In the fall of 1862, at the end of the Maryland Campaign, the Union and Confederate armies in the Eastern Theater were worn out. From the end of June through September, the opposing sides had fought some twenty engagements in three campaigns and inflicted more than 100,000 casualties on each other. The pace was unsustainable and both sides took time to rest and refit.
For not pursuing General Robert E. Lee fast enough after Antietam, President Abraham Lincoln removed Maj. Gen. George B. McClellan from command on November 7, and his replacement, Maj. Gen. Ambrose E. Burnside, quickly implemented a new plan of advance. Burnside’s plan was a good one and initially was well executed. He feinted toward Gordonsville to draw Lee away from his real goal of crossing the Rappahannock River at Fredericksburg, placing his army between Lee and Richmond. The Federals surprised Lee by covering 35 miles to the southeast in three days. Upon reaching the Rappahannock, however, the plan fell apart. Burnside needed pontoon bridges to cross the river, but the wagons carrying them failed to arrive due to bureaucratic delays. Heavy rains flooded the river and contributed to the long wait. The delay gave Lee time to concentrate along the heights west of Fredericksburg.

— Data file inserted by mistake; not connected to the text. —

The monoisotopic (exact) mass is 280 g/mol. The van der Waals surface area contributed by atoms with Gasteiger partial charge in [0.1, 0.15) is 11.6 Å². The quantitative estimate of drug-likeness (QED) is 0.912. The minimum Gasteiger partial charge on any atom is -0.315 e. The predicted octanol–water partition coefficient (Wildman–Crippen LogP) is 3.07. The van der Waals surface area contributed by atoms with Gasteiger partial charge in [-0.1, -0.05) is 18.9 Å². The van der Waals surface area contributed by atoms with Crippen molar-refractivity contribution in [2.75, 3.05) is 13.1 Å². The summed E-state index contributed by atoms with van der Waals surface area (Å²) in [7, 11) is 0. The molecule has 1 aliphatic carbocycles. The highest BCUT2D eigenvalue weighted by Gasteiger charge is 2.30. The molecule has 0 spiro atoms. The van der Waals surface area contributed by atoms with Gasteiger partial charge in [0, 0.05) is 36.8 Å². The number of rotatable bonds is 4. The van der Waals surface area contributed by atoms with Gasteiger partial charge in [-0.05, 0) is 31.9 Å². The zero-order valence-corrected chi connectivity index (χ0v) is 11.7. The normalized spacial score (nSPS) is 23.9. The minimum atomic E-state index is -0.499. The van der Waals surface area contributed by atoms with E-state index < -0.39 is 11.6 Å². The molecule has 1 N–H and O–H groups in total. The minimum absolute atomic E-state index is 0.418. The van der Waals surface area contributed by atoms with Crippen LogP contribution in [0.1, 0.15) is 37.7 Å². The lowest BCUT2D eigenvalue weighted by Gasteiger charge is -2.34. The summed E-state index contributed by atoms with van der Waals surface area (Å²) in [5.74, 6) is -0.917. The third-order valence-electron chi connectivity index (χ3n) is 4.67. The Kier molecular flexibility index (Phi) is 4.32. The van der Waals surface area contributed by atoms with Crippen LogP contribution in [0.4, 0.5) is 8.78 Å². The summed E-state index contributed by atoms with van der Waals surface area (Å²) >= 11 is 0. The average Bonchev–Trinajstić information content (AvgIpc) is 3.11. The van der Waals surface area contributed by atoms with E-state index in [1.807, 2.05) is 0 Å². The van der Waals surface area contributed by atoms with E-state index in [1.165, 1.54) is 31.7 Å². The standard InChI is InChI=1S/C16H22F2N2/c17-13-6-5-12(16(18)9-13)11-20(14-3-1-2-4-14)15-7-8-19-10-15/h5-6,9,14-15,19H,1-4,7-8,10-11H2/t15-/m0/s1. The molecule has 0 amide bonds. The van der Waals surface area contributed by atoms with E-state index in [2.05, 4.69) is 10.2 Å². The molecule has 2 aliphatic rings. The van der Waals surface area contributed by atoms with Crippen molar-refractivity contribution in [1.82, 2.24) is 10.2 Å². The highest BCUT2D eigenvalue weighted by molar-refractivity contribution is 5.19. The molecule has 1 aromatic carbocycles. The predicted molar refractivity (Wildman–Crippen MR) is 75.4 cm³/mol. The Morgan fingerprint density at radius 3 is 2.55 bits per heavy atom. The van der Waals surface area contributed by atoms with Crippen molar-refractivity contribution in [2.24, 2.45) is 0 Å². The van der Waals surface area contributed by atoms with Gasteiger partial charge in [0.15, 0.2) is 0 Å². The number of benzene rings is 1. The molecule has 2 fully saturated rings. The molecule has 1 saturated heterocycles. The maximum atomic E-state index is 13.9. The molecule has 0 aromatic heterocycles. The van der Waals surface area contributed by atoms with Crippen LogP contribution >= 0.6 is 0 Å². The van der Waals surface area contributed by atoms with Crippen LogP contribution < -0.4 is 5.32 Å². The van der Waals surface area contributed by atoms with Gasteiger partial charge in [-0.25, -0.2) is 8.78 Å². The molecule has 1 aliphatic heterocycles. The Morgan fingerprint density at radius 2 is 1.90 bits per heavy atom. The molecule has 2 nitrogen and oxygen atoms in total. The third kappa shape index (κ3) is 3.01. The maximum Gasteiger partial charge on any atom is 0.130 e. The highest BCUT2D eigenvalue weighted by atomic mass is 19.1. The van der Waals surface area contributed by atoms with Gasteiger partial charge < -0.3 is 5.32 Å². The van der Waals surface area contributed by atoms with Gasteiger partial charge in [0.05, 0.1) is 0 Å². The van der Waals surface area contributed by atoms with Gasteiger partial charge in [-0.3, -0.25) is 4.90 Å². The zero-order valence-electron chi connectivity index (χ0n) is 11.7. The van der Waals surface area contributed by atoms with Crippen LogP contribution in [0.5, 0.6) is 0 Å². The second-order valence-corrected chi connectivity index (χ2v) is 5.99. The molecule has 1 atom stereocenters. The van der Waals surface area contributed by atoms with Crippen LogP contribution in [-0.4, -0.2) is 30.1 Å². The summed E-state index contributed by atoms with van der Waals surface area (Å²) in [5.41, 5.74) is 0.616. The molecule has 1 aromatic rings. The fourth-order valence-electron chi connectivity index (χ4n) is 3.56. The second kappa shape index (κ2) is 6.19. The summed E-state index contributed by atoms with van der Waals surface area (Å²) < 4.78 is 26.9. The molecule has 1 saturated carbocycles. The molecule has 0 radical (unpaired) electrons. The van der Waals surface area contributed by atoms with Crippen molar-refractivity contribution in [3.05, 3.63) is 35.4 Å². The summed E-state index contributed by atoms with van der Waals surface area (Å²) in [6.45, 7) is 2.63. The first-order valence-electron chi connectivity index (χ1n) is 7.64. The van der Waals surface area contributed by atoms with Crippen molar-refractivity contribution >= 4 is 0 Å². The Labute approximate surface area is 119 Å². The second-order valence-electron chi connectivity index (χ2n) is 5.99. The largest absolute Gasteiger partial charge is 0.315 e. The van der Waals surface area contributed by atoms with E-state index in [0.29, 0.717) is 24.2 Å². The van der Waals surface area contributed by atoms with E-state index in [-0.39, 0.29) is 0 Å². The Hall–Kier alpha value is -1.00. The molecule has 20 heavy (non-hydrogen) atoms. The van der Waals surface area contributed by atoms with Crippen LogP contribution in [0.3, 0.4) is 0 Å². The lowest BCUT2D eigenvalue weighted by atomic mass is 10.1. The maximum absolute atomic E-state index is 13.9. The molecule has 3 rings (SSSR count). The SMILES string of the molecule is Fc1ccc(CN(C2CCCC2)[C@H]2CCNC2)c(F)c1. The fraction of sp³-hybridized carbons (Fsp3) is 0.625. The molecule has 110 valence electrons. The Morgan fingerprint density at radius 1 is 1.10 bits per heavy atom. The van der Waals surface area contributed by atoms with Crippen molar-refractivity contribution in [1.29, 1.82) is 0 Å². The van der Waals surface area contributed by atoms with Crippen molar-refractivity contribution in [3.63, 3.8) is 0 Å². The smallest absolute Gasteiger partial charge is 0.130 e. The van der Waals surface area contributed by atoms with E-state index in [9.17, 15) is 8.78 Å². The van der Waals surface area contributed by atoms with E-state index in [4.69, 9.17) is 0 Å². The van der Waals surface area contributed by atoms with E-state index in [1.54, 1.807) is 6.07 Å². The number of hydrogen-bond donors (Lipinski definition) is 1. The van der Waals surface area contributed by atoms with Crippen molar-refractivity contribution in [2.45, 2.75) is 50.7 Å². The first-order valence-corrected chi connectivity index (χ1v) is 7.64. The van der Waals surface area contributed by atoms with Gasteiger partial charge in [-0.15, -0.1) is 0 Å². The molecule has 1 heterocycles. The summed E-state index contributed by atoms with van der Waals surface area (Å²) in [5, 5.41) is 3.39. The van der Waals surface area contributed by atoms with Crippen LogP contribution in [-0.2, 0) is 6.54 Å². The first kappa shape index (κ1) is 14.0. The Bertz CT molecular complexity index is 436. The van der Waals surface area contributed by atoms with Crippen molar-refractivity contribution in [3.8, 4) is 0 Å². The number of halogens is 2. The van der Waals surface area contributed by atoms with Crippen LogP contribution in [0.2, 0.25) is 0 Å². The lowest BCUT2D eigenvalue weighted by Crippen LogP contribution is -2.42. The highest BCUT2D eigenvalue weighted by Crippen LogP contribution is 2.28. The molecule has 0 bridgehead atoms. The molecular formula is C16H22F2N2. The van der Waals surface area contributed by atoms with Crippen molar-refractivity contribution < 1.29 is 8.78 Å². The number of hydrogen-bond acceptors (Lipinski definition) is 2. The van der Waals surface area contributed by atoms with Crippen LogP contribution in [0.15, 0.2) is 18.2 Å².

Despite the obvious strength of Lee’s defensive position, Burnside crossed the Rappahannock on the late-arriving pontoons and occupied Fredericksburg on December 11. On December 13, he attacked Lee’s army west and south of the town. Despite a brief breakthrough, the Battle of Fredericksburg was a disaster for Federal forces. More than 12,000 Union soldiers became casualties without gaining any ground, while Lee suffered fewer than half as many. On December 15, Burnside retreated across the Rappahannock ending the active campaigning of 1862 in the Eastern Theater.